Data Set | A | Total Frequency | 793 |

Frequency Missing | 0 | Observations | 15 |

Response Functions and Design Matrix | ||||
---|---|---|---|---|

Sample | Function Number |
Response Function |
Design Matrix | |

1 | 2 | |||

1 | 1 | 0.70870 | 1 | 1 |

2 | 0.72383 | 1 | -1 | |

3 | 0.70618 | 1 | 1 | |

4 | 0.73897 | 1 | -1 |

Analysis of Variance | |||
---|---|---|---|

Source | DF | Chi-Square | Pr > ChiSq |

Intercept | 1 | 2386.97 | <.0001 |

Treatment | 1 | 9.55 | 0.0020 |

Residual | 2 | 3.51 | 0.1731 |

The next example illustrates a RESPONSE statement that, at each time, computes the sensitivity and specificity of the test diagnostic procedure with respect to the standard procedure. Since these are measures of the relative accuracy of the two diagnostic procedures, the repeated measurement factors in this case are labeled Time and Accuracy. Only 15 of the 16 possible responses are observed, so additional care must be taken in formulating the RESPONSE statement for computation of sensitivity and specificity.

The following statements produce Output 28.9.3 and Output 28.9.4:

title2 'Sensitivity and Specificity Analysis, ' 'Main-Effects Model'; model std1*test1*std2*test2=_response_ / covb design noprofile; repeated Time 2, Accuracy 2 / _response_=Time Accuracy; response exp 1 -1 0 0 0 0 0 0, 0 0 1 -1 0 0 0 0, 0 0 0 0 1 -1 0 0, 0 0 0 0 0 0 1 -1 log 0 0 0 0 0 0 0 0 0 0 0 1 1 1 1, 0 0 0 0 0 0 0 1 1 1 1 1 1 1 1, 1 1 1 1 0 0 0 0 0 0 0 0 0 0 0, 1 1 1 1 1 1 1 0 0 0 0 0 0 0 0, 0 0 0 1 0 0 1 0 0 0 1 0 0 0 1, 0 0 1 1 0 0 1 0 0 1 1 0 0 1 1, 1 0 0 0 1 0 0 1 0 0 0 1 0 0 0, 1 1 0 0 1 1 0 1 1 0 0 1 1 0 0; quit;

For the sensitivity and specificity analysis, the four response functions displayed next to the design matrix (Output 28.9.3) represent the following:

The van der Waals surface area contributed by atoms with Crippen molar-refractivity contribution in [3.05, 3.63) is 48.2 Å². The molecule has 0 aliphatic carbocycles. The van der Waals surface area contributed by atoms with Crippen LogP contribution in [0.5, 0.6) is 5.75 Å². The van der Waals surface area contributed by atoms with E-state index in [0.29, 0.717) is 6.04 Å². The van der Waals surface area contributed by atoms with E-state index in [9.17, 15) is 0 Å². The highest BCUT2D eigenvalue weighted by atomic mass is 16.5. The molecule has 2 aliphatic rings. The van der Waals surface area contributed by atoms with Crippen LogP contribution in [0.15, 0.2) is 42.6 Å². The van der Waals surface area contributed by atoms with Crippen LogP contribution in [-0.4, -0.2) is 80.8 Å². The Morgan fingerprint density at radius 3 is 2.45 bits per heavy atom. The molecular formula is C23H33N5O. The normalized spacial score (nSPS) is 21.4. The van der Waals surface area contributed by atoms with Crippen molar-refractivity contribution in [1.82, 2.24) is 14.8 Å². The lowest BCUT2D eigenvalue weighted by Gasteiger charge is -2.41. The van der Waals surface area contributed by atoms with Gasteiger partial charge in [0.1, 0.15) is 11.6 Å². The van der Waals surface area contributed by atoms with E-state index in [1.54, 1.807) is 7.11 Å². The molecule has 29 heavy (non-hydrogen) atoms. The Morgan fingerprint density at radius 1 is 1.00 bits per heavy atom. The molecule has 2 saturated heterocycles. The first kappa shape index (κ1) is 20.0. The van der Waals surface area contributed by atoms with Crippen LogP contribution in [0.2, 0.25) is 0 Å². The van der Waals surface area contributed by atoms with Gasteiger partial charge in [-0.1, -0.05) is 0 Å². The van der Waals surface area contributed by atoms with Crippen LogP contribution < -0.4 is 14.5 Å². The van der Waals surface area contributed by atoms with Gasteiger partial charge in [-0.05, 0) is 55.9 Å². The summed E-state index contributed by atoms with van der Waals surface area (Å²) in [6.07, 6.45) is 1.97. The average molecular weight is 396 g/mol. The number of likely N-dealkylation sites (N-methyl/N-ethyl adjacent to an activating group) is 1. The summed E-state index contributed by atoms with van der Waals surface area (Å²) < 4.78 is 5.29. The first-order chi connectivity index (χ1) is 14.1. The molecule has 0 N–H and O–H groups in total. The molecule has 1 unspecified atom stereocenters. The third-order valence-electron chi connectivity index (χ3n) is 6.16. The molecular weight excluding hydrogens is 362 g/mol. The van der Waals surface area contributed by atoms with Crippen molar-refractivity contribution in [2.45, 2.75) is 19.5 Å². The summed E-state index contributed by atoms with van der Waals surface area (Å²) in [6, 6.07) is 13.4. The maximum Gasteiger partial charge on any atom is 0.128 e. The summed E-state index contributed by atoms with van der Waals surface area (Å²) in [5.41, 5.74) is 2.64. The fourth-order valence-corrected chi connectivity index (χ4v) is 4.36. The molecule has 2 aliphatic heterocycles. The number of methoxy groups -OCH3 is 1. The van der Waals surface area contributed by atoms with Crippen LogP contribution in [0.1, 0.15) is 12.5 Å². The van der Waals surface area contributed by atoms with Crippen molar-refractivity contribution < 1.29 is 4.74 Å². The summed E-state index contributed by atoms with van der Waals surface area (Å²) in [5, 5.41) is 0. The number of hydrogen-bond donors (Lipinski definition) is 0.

sensitivity, time 1

specificity, time 1

sensitivity, time 2

specificity, time 2

The sensitivities and specificities are for the test diagnostic procedure relative to the standard procedure.

Diagnostic Procedure Comparison |

Sensitivity and Specificity Analysis, Main-Effects Model |

The CATMOD Procedure

Data Summary | |||
---|---|---|---|

Response | std1*test1*std2*test2 | Response Levels | 15 |

Weight Variable | wt | Populations | 1 |

Data Set | A | Total Frequency | 793 |

Frequency Missing | 0 | Observations | 15 |

The ANOVA table in Output 28.9.3 shows that an additive model fits, that there is a significant effect of time, and that the sensitivity is significantly different from the specificity.

Output 28.9.4 shows that the predicted sensitivities and specificities are lower for time 1 (since parameter 2 is negative). It also shows that the sensitivity is significantly less than the specificity.

Analysis of Weighted Least Squares Estimates | |||||
---|---|---|---|---|---|

Effect | Parameter | Estimate | Standard Error |
Chi- Square |
Pr > ChiSq |

Intercept | 1 | 0.7196 | 0.0147 | 2386.97 | <.0001 |

Treatment | 2 | -0.0128 | 0.00416 | 9.55 | 0.0020 |

Diagnostic Procedure Comparison |

Sensitivity and Specificity Analysis, Main-Effects Model |

The CATMOD Procedure

Data Summary | |||
---|---|---|---|

Response | std1*test1*std2*test2 | Response Levels | 15 |

Weight Variable | wt | Populations | 1 |

Data Set | A | Total Frequency | 793 |

Frequency Missing | 0 | Observations | 15 |

Response Functions and Design Matrix | |||||
---|---|---|---|---|---|

Sample | Function Number |
Response Function |
Design Matrix | ||

1 | 2 | 3 | |||

1 | 1 | 0.82251 | 1 | 1 | 1 |

2 | 0.94840 | 1 | 1 | -1 | |

3 | 0.81545 | 1 | -1 | 1 | |

4 | 0.96964 | 1 | -1 | -1 |

Analysis of Variance | |||
---|---|---|---|

Source | DF | Chi-Square | Pr > ChiSq |

Intercept | 1 | 6448.79 | <.0001 |

Time | 1 | 4.10 | 0.0428 |

Accuracy | 1 | 38.81 | <.0001 |

Residual | 1 | 1.00 | 0.3178 |